French president faces criticism for making rare address to both houses of parliament at regal Versailles.
The French president, Emmanuel Macron, will make a rare address to both houses of parliament on Monday in the gilded setting of the palace of Versailles, setting out his vision for a “transformation” of France.
But some opposition MPs on the left will boycott the gathering in the regal setting, accusing him of a “monarchical” drift.
Macron has summoned members of parliament and senators to Versailles, where he will make a sweeping speech about a French “renaissance”. The speech has been billed as a US-style state of the nation address. It is unheard of for a French president to make this gesture at the start of a presidency.
Macron will set out a raft of changes from the loosening of labour laws to institutional changes to the workings of parliament.
Much is at stake in the president’s speech. Polling shows French voters, who abstained in large numbers in last month’s parliament elections, want swift proof that Macron’s proposed altering of labour laws and changes to the French social safety net will bring down mass unemployment and ensure protections from economic gloom.
The planned address in the former seat of French kings provoked anger among leftist parliament members who announced they would boycott the meeting and attend a simultaneous street rally in Paris’s Place de la République.
Jean-Luc Mélenchon, head of the leftist France Unbowed group, which has 17 MPs, accused “Macron the pharaoh” of crossing a line in his “monarchical” approach to the presidency. The Communist party’s members of parliament also said they would boycott the speech and protest. Two members of the small centrist UDI party said they would not attend, complaining about the cost of the exercise.
Macron’s new party, La République En Marche, which defines itself as “neither left nor right”, won a solid parliamentary majority last month. This has been bolstered by members of some other parties saying they would support the government’s key proposals.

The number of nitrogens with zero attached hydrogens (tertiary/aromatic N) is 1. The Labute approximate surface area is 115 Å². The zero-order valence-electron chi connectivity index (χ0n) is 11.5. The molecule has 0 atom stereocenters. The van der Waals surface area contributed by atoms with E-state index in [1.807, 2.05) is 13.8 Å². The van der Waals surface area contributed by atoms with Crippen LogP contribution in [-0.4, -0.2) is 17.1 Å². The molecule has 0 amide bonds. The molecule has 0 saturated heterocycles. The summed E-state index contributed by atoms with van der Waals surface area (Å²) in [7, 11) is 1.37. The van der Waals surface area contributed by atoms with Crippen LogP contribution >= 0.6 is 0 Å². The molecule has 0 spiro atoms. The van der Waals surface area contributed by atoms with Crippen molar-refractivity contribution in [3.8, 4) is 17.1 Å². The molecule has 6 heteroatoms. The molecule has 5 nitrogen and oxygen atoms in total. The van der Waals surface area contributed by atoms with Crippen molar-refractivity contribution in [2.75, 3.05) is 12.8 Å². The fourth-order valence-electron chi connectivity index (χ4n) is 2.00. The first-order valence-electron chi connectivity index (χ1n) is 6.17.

This gives Macron a free hand for his agenda to change labour protections. But the first sittings of parliament have seen heated rows about the size of Macron’s majority.
“When you do not share power you may be more efficient but you are also perhaps a little less democratic,” said Christian Jacob, the parliamentary leader of the main opposition rightwing party, Les Républicans, after some of his own members broke away to support Macron.
Monday’s Versailles speech is seen as shaping Macron’s personalised approach to the presidency.
In 2008, Nicolas Sarkozy made constitutional changes to allow a French president to directly address both houses of parliament at Versailles. Prior to that, discussion with lawmakers was the preserve of the prime minister. A president could only address both houses through a written message read out by the prime minister.
There have only been two presidential addresses at Versailles before – once in 2009 when Sarkozy discussed the fallout from the financial crisis and announced plans to ban full-face Muslim veils, and once by the Socialist president François Hollande in 2015 after the Paris terrorist attacks.
The timing of Macron’s speech is crucial – his address comes the day before the prime minister, Édouard Philippe, is due to give his opening speech to parliament setting out the details of structural reforms, including the changes to loosen the French labour code to ease rules on businesses.
The prime minister denied Macron was trying to steal his thunder, insisting the president would set out his vision for changes in France and it would fall to the prime minister to detail how it would be achieved.